Seven additional mycorrhizal species are in the scope of work for 2011 from JGI: Cenococcum geophilum, Sebacina vermifera, Suillus luteus, Scleroderma citrinum, Terfezia boudieri, Tulasnella calospora, and Tricholoma matsutake. gDNA preps have either been shipped to JGI or are on-going in our lab.

    The rest of the Tier 1 and Tier 2 species are on hold until we are able to extract enough DNA of the requested quality (Amanita muscaria, Boletus edulis, Lactarius quietus, Meliniomyces spp., Paxillus rubicundulus, Rhizoscyphus ericeae, Tomentella sublilacina) or find the culture for growing the mycelium (Cantharellus cibarius, Coltricia cinnamomea, Gymnomyces xanthosporus, Ramaria formosa).

    Photo: The Aspen/Fly Agaric ectomycorrhizal symbiosis.  The fruiting body of the symbiotic Amanita muscaria is produced by the underground mycelium associated to its host-plant, a small aspen seedling. MSA Mushroom Forey, Large Animal Research Station, University of Fairbanks, AK (© F Martin).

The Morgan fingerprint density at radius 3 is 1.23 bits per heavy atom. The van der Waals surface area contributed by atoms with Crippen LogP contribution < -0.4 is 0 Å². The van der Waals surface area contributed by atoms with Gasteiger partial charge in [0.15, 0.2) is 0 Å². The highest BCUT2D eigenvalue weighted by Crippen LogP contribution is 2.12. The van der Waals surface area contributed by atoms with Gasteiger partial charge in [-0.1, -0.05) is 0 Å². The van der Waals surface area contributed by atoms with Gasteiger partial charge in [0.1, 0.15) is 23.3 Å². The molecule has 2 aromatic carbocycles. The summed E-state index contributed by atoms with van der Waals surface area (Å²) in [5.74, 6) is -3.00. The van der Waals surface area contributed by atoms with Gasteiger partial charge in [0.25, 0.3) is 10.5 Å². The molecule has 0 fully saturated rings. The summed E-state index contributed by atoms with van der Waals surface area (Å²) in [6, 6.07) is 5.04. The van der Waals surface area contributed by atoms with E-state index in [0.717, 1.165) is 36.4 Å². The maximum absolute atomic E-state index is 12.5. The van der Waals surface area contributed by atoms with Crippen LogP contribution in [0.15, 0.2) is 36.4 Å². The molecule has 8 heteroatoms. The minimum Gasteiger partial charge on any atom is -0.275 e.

JGI Summer 2011 Primer

    July 15th, 2011

    The summer edition of the U.S Department of Energy (DOE) Joint Genome Institute (JGI) newsletter The Primer is now available for download: http://1.usa.gov/orAs40

    …featuring articles and images:

    • Report from the 2011 Sequencing, Finishing and Analysis in the Future (SFAF) Meeting held in Santa Fe, NM, June 1–3, 2011
    • DOE Funds Restored Wetlands Study
    • Countering Rust Fungal Outbreaks
    • Detailing Lignin’s Development
    • Notable Publications & more…

     

    The Dry Rot Genome & Wood Decay Machinery in Forest Fungi

    July 14th, 2011

    The other good news of this Bastille Day: our paper on the Serpula lacrymans genome is reported online July 14 in Science Express.